The book then goes back into the story by telling the stories of some of the incidental characters in the main story.

This book is very cleverly structured and the few words above give only a flavour of what happens in the first fifty pages. It then proceeds to lead the reader to intriguing ideas about how an author writes and why an author writes. There are several layers to the book and the author challenges himself into self-inspection by interviewing, or more correctly, being interviewed by, the elderly woman who is the older version of one of his incidental characters.

At the end of the book one has explored the reason a writer writes, seen the plight of South American people, and has had one's mind massaged to the point of wondering what is real and what is not, what is fact and what is fiction.

Did I mention Charlie Chaplin? He's in it. There is a very clever linkage between this book and Chaplin's film, The Great Dictator.

In case you are wondering, I strongly recommend this novel.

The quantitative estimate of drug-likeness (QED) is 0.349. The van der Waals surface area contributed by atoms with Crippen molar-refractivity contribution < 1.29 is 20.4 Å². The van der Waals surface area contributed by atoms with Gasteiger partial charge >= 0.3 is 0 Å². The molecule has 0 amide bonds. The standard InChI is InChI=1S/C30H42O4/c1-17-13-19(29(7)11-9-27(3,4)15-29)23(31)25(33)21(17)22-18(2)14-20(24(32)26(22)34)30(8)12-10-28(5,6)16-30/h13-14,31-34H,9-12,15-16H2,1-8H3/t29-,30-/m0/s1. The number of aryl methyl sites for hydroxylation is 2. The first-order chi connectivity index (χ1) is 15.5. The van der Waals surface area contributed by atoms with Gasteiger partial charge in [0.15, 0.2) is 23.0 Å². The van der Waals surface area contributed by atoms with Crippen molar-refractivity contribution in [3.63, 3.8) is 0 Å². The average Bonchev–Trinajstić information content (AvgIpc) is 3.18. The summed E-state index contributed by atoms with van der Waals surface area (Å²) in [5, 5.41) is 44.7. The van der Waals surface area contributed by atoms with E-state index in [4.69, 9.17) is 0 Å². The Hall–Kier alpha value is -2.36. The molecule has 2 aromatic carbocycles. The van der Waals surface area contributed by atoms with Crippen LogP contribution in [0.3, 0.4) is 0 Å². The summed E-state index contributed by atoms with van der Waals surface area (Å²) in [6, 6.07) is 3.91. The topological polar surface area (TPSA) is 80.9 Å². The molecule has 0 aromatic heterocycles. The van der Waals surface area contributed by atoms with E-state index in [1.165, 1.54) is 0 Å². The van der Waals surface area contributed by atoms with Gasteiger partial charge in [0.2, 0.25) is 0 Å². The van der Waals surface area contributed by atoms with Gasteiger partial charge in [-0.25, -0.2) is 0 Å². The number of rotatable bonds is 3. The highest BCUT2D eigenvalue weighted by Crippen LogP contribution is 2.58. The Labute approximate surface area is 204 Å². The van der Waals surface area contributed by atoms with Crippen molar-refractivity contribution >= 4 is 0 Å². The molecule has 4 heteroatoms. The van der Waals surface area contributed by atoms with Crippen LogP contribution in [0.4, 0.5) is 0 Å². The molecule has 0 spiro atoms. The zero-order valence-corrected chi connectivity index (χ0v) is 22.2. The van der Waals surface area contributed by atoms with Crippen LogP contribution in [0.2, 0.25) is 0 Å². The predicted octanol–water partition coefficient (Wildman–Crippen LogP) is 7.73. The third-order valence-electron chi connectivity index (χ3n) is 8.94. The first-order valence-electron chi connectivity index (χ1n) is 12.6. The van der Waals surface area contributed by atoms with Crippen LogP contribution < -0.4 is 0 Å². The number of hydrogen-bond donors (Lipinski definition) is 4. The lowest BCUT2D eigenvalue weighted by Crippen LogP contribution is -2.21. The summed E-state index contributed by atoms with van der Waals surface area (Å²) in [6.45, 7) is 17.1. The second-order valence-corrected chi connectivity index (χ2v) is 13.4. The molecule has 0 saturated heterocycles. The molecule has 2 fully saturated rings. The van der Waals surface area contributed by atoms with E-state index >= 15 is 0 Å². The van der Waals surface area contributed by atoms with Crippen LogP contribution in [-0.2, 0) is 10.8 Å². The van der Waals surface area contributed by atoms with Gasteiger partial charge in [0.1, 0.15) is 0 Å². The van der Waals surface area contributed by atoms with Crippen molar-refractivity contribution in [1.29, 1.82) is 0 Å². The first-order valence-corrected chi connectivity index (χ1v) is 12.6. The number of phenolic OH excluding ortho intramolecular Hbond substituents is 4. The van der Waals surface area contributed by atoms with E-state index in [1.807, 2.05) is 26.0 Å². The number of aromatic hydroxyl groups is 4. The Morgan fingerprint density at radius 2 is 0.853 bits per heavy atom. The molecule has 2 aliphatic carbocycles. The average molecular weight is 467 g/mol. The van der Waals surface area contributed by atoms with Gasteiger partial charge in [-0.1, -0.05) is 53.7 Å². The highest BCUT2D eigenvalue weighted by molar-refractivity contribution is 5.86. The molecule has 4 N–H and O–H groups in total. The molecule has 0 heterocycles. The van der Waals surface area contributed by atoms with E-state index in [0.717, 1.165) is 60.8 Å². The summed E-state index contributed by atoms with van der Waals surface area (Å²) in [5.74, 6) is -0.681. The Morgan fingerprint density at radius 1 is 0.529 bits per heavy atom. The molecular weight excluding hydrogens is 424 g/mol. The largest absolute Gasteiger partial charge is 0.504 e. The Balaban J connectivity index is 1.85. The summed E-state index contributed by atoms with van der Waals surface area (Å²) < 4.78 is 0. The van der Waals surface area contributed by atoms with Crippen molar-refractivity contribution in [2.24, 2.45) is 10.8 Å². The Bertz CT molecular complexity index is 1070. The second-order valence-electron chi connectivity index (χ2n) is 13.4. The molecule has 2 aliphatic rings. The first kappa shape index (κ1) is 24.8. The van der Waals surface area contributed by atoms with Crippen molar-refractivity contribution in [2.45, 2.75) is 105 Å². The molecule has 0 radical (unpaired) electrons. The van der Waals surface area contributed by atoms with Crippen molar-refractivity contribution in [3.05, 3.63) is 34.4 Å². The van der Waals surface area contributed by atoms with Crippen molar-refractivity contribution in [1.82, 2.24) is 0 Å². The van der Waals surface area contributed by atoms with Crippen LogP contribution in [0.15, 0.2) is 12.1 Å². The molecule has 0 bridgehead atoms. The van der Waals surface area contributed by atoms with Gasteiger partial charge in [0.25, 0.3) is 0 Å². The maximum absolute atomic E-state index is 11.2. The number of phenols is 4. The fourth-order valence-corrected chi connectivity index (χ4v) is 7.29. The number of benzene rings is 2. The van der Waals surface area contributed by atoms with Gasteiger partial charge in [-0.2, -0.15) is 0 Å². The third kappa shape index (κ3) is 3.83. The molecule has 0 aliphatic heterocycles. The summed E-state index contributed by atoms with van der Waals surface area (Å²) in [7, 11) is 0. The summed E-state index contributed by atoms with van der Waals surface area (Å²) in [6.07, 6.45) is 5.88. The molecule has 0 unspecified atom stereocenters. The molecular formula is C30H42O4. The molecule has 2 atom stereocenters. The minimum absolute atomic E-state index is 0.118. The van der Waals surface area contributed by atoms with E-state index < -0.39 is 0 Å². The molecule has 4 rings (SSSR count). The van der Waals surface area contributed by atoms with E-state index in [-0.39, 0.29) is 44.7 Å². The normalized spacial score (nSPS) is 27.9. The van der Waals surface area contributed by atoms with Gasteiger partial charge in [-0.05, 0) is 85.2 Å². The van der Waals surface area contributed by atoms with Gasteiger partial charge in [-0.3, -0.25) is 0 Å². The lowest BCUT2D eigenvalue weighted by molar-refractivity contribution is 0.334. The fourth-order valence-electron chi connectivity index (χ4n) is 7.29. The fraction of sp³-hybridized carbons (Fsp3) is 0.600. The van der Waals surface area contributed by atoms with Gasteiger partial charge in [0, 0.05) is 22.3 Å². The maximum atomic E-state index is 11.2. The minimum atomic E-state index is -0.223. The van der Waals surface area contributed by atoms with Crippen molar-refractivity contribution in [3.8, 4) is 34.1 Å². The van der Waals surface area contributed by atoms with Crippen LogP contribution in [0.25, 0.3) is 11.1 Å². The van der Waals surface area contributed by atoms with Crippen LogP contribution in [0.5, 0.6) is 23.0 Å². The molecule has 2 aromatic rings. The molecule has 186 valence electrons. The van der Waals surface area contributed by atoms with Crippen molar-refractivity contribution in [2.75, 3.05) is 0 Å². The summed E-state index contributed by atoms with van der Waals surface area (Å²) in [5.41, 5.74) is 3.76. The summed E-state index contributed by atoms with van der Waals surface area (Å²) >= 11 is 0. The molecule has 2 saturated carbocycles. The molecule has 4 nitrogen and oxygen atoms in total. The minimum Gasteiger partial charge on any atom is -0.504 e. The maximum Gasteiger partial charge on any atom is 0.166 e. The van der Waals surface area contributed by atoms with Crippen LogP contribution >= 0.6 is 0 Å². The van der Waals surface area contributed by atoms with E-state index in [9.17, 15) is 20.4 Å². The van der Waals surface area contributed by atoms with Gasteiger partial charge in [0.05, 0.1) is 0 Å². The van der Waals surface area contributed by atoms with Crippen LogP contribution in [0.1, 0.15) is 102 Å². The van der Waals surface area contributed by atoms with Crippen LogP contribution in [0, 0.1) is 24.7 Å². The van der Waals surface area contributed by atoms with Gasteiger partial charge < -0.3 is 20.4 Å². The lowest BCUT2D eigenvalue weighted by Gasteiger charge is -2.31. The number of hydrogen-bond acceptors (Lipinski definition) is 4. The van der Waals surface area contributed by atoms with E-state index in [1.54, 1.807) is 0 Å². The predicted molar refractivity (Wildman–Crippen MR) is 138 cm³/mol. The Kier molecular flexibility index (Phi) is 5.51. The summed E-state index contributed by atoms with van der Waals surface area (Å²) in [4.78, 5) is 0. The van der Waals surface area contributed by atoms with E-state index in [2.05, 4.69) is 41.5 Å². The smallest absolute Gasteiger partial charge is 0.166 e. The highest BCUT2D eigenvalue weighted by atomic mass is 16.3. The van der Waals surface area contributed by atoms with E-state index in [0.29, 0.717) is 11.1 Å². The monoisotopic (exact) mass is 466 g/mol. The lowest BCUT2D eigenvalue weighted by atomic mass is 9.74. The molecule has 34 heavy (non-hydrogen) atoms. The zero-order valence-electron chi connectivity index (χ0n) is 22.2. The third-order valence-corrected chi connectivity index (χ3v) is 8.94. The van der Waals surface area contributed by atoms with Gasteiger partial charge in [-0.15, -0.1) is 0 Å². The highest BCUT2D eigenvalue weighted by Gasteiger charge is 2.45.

14Limelite
set. 23, 2016, 10:01pm

I'd dare to say that The Name of the Rose is a book about books -- at least the danger that lurks between their covers, if you live in a time or belong to a tradition of thought control and censorship.

I own but have not yet read When Books Went to War: The Stories that Helped Us Win World War II. Anybody know this one?

15Cecrow
set. 26, 2016, 7:15am

>14 Limelite:, I don't know that one, but it sounds interesting.

I've been prompted to remember 84 Charing Cross Road, which is on my radar to read soon.

162wonderY
set. 27, 2016, 4:37pm

>14 Limelite: I read When Books Went to War back in January and appreciated it greatly. I even started a Book Talk thread to gather more data and information:

https://www.librarything.com/topic/215053

17Limelite
Editat: set. 27, 2016, 9:56pm

>16 2wonderY:
Thanks!

Read your thread -- very interesting. Don't know when I'll get around to reading the book, but I'll probably refer to your thread again. $0.06 for unit at cost price. Good grief -- did they actually put ink on the pg?